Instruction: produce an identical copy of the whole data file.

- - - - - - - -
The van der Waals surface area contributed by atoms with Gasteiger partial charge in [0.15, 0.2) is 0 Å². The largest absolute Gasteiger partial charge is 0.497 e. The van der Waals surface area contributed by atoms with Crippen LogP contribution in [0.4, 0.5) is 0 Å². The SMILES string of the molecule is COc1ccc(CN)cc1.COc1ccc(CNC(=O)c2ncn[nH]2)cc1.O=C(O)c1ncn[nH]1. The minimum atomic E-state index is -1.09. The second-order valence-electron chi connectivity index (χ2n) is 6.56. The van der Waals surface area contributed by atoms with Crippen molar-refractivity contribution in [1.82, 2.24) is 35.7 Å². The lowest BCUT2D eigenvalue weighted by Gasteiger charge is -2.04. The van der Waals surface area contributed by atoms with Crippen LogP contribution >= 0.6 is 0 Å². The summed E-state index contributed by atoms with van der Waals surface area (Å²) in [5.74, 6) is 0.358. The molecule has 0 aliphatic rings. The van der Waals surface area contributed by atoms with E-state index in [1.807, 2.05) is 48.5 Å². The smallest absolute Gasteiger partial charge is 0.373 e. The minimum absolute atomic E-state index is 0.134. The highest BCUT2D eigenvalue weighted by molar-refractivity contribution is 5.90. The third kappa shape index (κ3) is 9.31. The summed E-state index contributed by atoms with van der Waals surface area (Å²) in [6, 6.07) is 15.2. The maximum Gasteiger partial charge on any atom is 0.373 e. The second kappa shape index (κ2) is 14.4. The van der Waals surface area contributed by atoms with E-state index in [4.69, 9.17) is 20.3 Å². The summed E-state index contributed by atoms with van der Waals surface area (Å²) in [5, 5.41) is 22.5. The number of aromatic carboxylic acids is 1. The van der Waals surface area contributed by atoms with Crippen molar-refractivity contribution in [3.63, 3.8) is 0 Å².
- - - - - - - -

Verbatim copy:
The van der Waals surface area contributed by atoms with Gasteiger partial charge in [0.15, 0.2) is 0 Å². The largest absolute Gasteiger partial charge is 0.497 e. The van der Waals surface area contributed by atoms with Crippen LogP contribution in [0.4, 0.5) is 0 Å². The SMILES string of the molecule is COc1ccc(CN)cc1.COc1ccc(CNC(=O)c2ncn[nH]2)cc1.O=C(O)c1ncn[nH]1. The minimum atomic E-state index is -1.09. The second-order valence-electron chi connectivity index (χ2n) is 6.56. The van der Waals surface area contributed by atoms with Crippen molar-refractivity contribution in [1.82, 2.24) is 35.7 Å². The lowest BCUT2D eigenvalue weighted by Gasteiger charge is -2.04. The van der Waals surface area contributed by atoms with Crippen LogP contribution >= 0.6 is 0 Å². The summed E-state index contributed by atoms with van der Waals surface area (Å²) in [5.74, 6) is 0.358. The molecule has 0 aliphatic rings. The van der Waals surface area contributed by atoms with E-state index in [1.807, 2.05) is 48.5 Å². The smallest absolute Gasteiger partial charge is 0.373 e. The minimum absolute atomic E-state index is 0.134. The highest BCUT2D eigenvalue weighted by molar-refractivity contribution is 5.90. The third kappa shape index (κ3) is 9.31. The summed E-state index contributed by atoms with van der Waals surface area (Å²) in [6, 6.07) is 15.2. The maximum Gasteiger partial charge on any atom is 0.373 e. The second kappa shape index (κ2) is 14.4. The van der Waals surface area contributed by atoms with E-state index in [4.69, 9.17) is 20.3 Å². The summed E-state index contributed by atoms with van der Waals surface area (Å²) in [5, 5.41) is 22.5. The number of aromatic carboxylic acids is 1. The van der Waals surface area contributed by atoms with Crippen molar-refractivity contribution in [3.63, 3.8) is 0 Å².